Anthro Energy is developing a polymer electrolyte for lithium ion batteries to improve their performance and safety. Team: David Mackanic (PhD, Chem E), Michael Kao (BS, MSE), and PI: Prof. Zhenan Bao (Chem E)
Archive is developing a circular economy marketplace that will bring clothing buyers, sellers, and fashion brands together on one platform. Team: Emily Gittins (MBA, GSB; MS Environment and Resources), Harry Emeric (MS, Statistics), Arafat Mohammed (BS, Computer Science and Global studies), Zoe Mhungu (BS, Biomedical Engineering and Management) and Prof. Stefan Reichelstein (GSB)
Carbon Down is a climate action social media platform empowering users to have a scalable impact on climate change. Team: Leif Gonzales-Kramer (M.S. Earth Systems), Ian Arko (B.S. Electrical Engineering), PI: Prof. Marshall Burke (Earth System Science)
Distribute Capital is a new kind of direct-to-investor, direct-to-project sustainable infrastructure investment fund. Team: Adrien Duroc-Danner (JD, Law & MS, E-IPER), Rob Auger (GSB), Juliana Lu-Yang (ChemE BS), and PI: Prof. Stefan Reichelstein (GSB)
ElectroFlame uses a plasma flame that operates only on electricity and atmospheric air to replace natural gas burners. Team: Ben Wang (PhD, ME) and PI: Prof. Mark Cappelli (ME)
FarmRaise unlocks funding for sustainable and regenerative agriculture, helping farmers access grants and loans to support on-farm conservation, CO2 mitigation practices, soil improvement, and operational improvements that make farms and ranches more sustainable and profitable. Team: Jayce Hafner (MBA, MS E-IPER), Sami Tellatin (MBA, MS E-IPER), and PI: Prof. Rebecca Lester (GSB)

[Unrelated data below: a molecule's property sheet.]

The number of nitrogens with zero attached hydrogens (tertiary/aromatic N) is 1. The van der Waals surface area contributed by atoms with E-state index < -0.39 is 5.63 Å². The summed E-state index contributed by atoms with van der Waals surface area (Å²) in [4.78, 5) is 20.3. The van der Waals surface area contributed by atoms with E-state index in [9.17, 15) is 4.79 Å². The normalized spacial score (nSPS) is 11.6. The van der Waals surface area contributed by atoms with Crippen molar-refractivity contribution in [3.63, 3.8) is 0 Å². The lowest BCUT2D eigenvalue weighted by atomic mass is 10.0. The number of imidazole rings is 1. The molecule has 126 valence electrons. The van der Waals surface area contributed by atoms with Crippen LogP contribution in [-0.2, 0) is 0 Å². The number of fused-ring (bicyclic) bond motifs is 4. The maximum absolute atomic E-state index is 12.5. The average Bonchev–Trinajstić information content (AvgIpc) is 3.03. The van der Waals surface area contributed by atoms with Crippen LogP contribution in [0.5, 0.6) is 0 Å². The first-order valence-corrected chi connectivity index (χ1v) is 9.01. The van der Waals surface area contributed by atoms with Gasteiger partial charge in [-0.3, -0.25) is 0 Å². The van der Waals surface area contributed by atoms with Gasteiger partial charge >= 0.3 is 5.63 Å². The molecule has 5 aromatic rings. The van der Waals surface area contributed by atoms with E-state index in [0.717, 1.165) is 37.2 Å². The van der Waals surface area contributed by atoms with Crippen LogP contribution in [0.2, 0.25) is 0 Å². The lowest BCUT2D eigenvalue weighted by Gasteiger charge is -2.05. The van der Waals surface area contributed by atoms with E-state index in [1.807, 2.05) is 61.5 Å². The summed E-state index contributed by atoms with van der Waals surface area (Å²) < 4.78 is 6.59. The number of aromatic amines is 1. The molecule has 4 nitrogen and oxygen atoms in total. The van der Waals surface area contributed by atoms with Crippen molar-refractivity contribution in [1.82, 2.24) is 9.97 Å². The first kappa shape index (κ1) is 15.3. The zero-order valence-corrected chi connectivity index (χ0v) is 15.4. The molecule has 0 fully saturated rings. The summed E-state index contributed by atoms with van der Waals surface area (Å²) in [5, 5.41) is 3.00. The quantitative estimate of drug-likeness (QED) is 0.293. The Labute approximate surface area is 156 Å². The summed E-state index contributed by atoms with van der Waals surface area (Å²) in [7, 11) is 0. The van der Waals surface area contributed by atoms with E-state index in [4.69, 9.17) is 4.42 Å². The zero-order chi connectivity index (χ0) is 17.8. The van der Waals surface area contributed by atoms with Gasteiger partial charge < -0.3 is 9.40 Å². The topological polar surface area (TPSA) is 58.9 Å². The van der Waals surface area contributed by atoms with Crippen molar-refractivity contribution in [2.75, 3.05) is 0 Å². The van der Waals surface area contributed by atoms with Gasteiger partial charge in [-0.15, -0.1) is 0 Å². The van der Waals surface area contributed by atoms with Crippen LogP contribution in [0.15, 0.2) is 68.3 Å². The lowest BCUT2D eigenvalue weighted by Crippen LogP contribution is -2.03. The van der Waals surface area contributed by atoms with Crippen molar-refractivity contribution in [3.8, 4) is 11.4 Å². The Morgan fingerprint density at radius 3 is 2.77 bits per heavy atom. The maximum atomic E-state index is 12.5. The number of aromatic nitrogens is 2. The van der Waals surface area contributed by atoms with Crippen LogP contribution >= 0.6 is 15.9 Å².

Federato aims to help insurance underwriters distribute future risks and identify investments critical in achieving a sustainable future. Team: Will Ross (MBA, GSB), William Steenbergen (MS, ICME), and PI: Prof. Seungjin Whang (GSB)
Greency is a gamified social impact app with an automatic carbon footprint tracker and educational components for a sustainable lifestyle. Team: Ilmir Nasretdinov (MSx, GSB), Hanna Shuvalova (MSx, GSB), and PI: Prof. Saumitra Jha (GSB)
ReMatter is creating a digital network to connect waste producers, recyclers, and end-users, which will automate and revolutionize their ability to efficiently exchange materials and reduce the waste of valuable material feedstocks. Team: Wyatt Pontius (MS, MS&E), Thomas Colburn (BS, ChemE), Drake Hougo (BA, Social Sciences), Sean O’Bannon (MS, CS), PI: Prof. Matteo Cargnello, (ChemE)
Renewell Energy's technology will deploy gravity-based, long duration grid-scale energy storage at a very low cost. Team: Kemp Gregory (MS, CEE), Stefan Streckfus (MS, CEE), Yuval Tamir (MSx, GSB), Berk Manav (MS, CEE), Walker Colt (Rice, MBA), and PI: Prof. Sally Benson (ERE)
Resonant Link builds the world's most efficient and effective wireless chargers, eliminating the most expensive component in conventional wireless chargers and providing a credible pathway to scale. Team: Grayson Zulauf (PhD, EE) and PI: Prof. Juan M. Rivas-Davila (EE)
Yocto is an all-optical, label-free platform to detect contaminants in food, water, and soil. Team: Amr Saleh (Postdoc, MSE) and PI: Prof. Jen Dionne (MSE)